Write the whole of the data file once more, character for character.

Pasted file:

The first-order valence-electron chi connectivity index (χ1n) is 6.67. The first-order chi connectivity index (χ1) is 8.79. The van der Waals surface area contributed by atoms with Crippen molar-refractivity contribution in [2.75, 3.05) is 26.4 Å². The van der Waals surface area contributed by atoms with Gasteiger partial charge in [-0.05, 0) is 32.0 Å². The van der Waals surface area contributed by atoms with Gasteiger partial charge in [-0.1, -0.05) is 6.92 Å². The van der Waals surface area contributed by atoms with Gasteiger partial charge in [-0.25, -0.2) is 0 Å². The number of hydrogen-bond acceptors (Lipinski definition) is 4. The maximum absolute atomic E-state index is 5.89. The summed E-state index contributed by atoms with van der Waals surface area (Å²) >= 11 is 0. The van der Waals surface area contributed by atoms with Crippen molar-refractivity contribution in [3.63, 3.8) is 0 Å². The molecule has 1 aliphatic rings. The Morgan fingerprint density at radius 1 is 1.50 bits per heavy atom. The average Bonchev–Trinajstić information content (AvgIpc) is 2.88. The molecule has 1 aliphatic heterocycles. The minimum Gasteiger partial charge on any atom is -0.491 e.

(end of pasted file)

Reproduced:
The first-order valence-electron chi connectivity index (χ1n) is 6.67. The first-order chi connectivity index (χ1) is 8.79. The van der Waals surface area contributed by atoms with Crippen molar-refractivity contribution in [2.75, 3.05) is 26.4 Å². The van der Waals surface area contributed by atoms with Gasteiger partial charge in [-0.05, 0) is 32.0 Å². The van der Waals surface area contributed by atoms with Gasteiger partial charge in [-0.1, -0.05) is 6.92 Å². The van der Waals surface area contributed by atoms with Gasteiger partial charge in [-0.25, -0.2) is 0 Å². The number of hydrogen-bond acceptors (Lipinski definition) is 4. The maximum absolute atomic E-state index is 5.89. The summed E-state index contributed by atoms with van der Waals surface area (Å²) >= 11 is 0. The van der Waals surface area contributed by atoms with Crippen molar-refractivity contribution in [3.63, 3.8) is 0 Å². The molecule has 1 aliphatic rings. The Morgan fingerprint density at radius 1 is 1.50 bits per heavy atom. The average Bonchev–Trinajstić information content (AvgIpc) is 2.88. The molecule has 1 aliphatic heterocycles. The minimum Gasteiger partial charge on any atom is -0.491 e.